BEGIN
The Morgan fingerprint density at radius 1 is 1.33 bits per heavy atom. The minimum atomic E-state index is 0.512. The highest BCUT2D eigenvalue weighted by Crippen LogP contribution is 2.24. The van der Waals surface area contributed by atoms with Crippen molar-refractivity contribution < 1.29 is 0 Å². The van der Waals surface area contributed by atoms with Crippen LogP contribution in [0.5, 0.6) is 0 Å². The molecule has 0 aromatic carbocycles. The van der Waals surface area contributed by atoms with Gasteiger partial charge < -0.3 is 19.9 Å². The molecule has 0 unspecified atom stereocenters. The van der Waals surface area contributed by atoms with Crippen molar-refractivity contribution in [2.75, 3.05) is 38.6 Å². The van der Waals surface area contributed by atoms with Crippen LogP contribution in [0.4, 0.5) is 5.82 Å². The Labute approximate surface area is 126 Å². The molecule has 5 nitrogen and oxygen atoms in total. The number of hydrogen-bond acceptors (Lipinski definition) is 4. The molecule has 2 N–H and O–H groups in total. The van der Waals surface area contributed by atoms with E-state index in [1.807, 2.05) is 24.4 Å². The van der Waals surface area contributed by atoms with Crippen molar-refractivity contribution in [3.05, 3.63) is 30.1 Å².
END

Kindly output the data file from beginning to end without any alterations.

The Morgan fingerprint density at radius 1 is 1.33 bits per heavy atom. The minimum atomic E-state index is 0.512. The highest BCUT2D eigenvalue weighted by Crippen LogP contribution is 2.24. The van der Waals surface area contributed by atoms with Crippen molar-refractivity contribution < 1.29 is 0 Å². The van der Waals surface area contributed by atoms with Crippen LogP contribution in [0.5, 0.6) is 0 Å². The molecule has 0 aromatic carbocycles. The van der Waals surface area contributed by atoms with Gasteiger partial charge < -0.3 is 19.9 Å². The molecule has 0 unspecified atom stereocenters. The van der Waals surface area contributed by atoms with Crippen molar-refractivity contribution in [2.75, 3.05) is 38.6 Å². The van der Waals surface area contributed by atoms with Crippen LogP contribution in [0.4, 0.5) is 5.82 Å². The Labute approximate surface area is 126 Å². The molecule has 5 nitrogen and oxygen atoms in total. The number of hydrogen-bond acceptors (Lipinski definition) is 4. The molecule has 2 N–H and O–H groups in total. The van der Waals surface area contributed by atoms with E-state index in [1.807, 2.05) is 24.4 Å². The van der Waals surface area contributed by atoms with Crippen molar-refractivity contribution in [3.05, 3.63) is 30.1 Å².